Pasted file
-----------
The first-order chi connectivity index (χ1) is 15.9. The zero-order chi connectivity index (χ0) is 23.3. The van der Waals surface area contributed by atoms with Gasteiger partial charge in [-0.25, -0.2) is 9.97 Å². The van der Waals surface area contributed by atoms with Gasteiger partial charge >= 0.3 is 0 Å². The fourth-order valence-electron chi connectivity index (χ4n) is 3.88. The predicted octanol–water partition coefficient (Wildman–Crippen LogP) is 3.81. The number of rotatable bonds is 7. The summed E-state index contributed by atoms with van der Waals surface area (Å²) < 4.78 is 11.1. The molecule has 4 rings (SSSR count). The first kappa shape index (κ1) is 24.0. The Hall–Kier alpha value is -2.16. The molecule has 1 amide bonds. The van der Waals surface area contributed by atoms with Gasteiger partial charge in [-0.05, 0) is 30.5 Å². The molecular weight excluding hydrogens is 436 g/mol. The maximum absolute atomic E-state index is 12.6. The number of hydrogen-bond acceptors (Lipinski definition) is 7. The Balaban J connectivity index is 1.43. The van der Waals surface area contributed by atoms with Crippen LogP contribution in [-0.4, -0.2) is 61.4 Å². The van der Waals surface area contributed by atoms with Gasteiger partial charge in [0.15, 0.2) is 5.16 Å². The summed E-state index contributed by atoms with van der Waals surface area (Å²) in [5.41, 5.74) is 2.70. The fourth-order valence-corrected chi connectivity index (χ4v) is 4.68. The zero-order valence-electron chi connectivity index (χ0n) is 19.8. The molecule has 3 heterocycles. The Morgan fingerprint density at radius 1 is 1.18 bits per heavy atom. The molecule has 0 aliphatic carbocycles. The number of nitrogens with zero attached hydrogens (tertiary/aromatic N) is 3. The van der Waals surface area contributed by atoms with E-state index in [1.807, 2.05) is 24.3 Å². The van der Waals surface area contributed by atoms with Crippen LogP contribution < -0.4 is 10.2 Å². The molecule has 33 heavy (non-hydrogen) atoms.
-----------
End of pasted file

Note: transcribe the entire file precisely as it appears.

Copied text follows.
The first-order chi connectivity index (χ1) is 15.9. The zero-order chi connectivity index (χ0) is 23.3. The van der Waals surface area contributed by atoms with Gasteiger partial charge in [-0.25, -0.2) is 9.97 Å². The van der Waals surface area contributed by atoms with Gasteiger partial charge >= 0.3 is 0 Å². The fourth-order valence-electron chi connectivity index (χ4n) is 3.88. The predicted octanol–water partition coefficient (Wildman–Crippen LogP) is 3.81. The number of rotatable bonds is 7. The summed E-state index contributed by atoms with van der Waals surface area (Å²) < 4.78 is 11.1. The molecule has 4 rings (SSSR count). The first kappa shape index (κ1) is 24.0. The Hall–Kier alpha value is -2.16. The molecule has 1 amide bonds. The van der Waals surface area contributed by atoms with Gasteiger partial charge in [-0.05, 0) is 30.5 Å². The molecular weight excluding hydrogens is 436 g/mol. The maximum absolute atomic E-state index is 12.6. The number of hydrogen-bond acceptors (Lipinski definition) is 7. The Balaban J connectivity index is 1.43. The van der Waals surface area contributed by atoms with Crippen LogP contribution in [-0.4, -0.2) is 61.4 Å². The van der Waals surface area contributed by atoms with Gasteiger partial charge in [0.15, 0.2) is 5.16 Å². The summed E-state index contributed by atoms with van der Waals surface area (Å²) in [5.41, 5.74) is 2.70. The fourth-order valence-corrected chi connectivity index (χ4v) is 4.68. The zero-order valence-electron chi connectivity index (χ0n) is 19.8. The molecule has 3 heterocycles. The Morgan fingerprint density at radius 1 is 1.18 bits per heavy atom. The molecule has 0 aliphatic carbocycles. The number of nitrogens with zero attached hydrogens (tertiary/aromatic N) is 3. The van der Waals surface area contributed by atoms with E-state index in [1.807, 2.05) is 24.3 Å². The van der Waals surface area contributed by atoms with Crippen LogP contribution < -0.4 is 10.2 Å². The molecule has 33 heavy (non-hydrogen) atoms.